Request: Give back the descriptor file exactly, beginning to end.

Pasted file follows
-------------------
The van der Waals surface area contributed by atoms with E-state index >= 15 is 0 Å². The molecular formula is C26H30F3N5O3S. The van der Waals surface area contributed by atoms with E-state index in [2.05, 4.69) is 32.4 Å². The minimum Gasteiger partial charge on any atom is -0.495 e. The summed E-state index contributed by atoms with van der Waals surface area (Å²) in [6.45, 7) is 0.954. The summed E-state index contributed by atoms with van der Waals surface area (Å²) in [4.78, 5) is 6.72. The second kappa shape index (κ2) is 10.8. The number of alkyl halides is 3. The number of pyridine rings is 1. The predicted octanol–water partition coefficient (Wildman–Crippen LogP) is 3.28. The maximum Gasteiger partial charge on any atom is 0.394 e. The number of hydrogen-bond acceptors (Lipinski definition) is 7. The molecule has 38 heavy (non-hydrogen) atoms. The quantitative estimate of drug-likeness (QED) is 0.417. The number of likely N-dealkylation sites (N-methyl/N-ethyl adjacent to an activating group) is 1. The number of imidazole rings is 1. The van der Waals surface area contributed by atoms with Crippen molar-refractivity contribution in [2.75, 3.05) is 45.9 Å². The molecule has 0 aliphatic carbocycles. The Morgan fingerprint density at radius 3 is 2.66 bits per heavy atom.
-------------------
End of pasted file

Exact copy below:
The van der Waals surface area contributed by atoms with E-state index >= 15 is 0 Å². The molecular formula is C26H30F3N5O3S. The van der Waals surface area contributed by atoms with E-state index in [2.05, 4.69) is 32.4 Å². The minimum Gasteiger partial charge on any atom is -0.495 e. The summed E-state index contributed by atoms with van der Waals surface area (Å²) in [6.45, 7) is 0.954. The summed E-state index contributed by atoms with van der Waals surface area (Å²) in [4.78, 5) is 6.72. The second kappa shape index (κ2) is 10.8. The number of alkyl halides is 3. The number of pyridine rings is 1. The predicted octanol–water partition coefficient (Wildman–Crippen LogP) is 3.28. The maximum Gasteiger partial charge on any atom is 0.394 e. The number of hydrogen-bond acceptors (Lipinski definition) is 7. The molecule has 38 heavy (non-hydrogen) atoms. The quantitative estimate of drug-likeness (QED) is 0.417. The number of likely N-dealkylation sites (N-methyl/N-ethyl adjacent to an activating group) is 1. The number of imidazole rings is 1. The van der Waals surface area contributed by atoms with Crippen molar-refractivity contribution in [2.75, 3.05) is 45.9 Å². The molecule has 0 aliphatic carbocycles. The Morgan fingerprint density at radius 3 is 2.66 bits per heavy atom.